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Gideon Welles (1865–1869) - Secretary of the Navy

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Gideon Welles was born in 1802 in Glastonbury, Connecticut. He attended the American Literary, Scientific, and Military Academy in Norwich, Vermont (now Norwich University), studied law, and became a journalist. He ultimately became part-owner and editor of a Hartford newspaper that supported Democratic politics.

Welles served in the Connecticut state legislature (1827-1835) prior to becoming postmaster for Hartford in 1836. He remained in that position for five years before being tapped by President James K. Polk to head the Navy’s Bureau of Provisions and Clothing; Wells would hold that position throughout the Mexican-American War.

By the 1850s, Welles had come to oppose slavery, the Fugitive Slave Law, and the Kansas-Nebraska Act. Thus, in 1856, he switched allegiances and became a founder and member of the new Republican Party, the same year he launched an unsuccessful bid to become governor of Connecticut.

Welles supported the candidacy of Abraham Lincoln in 1860 and was soon tapped by the new President to become secretary of the Navy. During the Civil War, Welles took immediate action to make the Navy a viable fighting force; he commissioned every naval vessel, secured and armed every possible vessel from the merchant service, ordered the blockade of the southern coast, allowed blacks to be enlisted as sailors, and called for the construction of the first ironclad ship, the Monitor.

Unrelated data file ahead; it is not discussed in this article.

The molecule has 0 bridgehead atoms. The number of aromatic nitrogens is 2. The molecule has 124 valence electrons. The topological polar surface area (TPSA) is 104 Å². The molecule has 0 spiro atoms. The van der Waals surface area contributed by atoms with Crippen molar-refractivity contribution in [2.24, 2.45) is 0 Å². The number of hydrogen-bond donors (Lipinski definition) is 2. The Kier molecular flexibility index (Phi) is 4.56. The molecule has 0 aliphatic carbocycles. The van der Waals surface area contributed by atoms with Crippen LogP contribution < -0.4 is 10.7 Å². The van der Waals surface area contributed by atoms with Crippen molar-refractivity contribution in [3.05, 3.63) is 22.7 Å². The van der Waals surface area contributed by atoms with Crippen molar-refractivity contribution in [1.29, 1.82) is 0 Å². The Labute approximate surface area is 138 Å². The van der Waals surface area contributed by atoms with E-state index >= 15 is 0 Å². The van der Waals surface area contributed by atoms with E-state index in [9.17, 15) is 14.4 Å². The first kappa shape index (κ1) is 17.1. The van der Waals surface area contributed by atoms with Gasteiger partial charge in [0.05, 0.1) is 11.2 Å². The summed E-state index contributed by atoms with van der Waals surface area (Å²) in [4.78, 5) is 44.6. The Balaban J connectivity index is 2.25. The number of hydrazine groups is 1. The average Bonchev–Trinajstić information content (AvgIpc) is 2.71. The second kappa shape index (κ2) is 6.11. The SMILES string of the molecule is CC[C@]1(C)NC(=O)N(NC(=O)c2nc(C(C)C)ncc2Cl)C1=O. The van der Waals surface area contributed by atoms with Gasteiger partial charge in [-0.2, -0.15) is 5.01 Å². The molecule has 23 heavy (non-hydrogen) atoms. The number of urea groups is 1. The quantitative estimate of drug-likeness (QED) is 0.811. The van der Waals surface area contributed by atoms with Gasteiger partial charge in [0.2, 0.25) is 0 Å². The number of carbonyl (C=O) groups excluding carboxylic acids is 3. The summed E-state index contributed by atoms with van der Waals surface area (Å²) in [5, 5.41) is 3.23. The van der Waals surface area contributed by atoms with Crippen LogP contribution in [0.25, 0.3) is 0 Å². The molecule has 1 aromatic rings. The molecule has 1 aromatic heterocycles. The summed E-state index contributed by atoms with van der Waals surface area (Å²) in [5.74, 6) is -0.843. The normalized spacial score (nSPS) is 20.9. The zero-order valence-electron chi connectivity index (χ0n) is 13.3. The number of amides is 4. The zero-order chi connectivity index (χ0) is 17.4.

Following the assassination of Abraham Lincoln in 1865, Welles continued in his role as secretary of the Navy under President Andrew Johnson. During that time, he supervised the postwar downsizing of the Navy. Gideon Welles left the cabinet in 1869, retired to Connecticut, and died in 1878.

Citation Information

Consulting Editor

Elizabeth R. Varon

Professor Varon is the Langbourne M. Williams Professor of American History at the University of Virginia. Her writings include:

Appomattox: Victory, Defeat, and Freedom at the End of the Civil War (Oxford University Press, 2013)

Disunion!: The Coming of the American Civil War, 1789-1859 (University of North Carolina Press, 2008)

Southern Lady, Yankee Spy: The True Story of Elizabeth Van Lew, a Union Agent in the Heart of the Confederacy (Oxford University Press, 2003)

We Mean to Be Counted: White Women and Politics in Antebellum Virginia (University of North Carolina Press, 1998)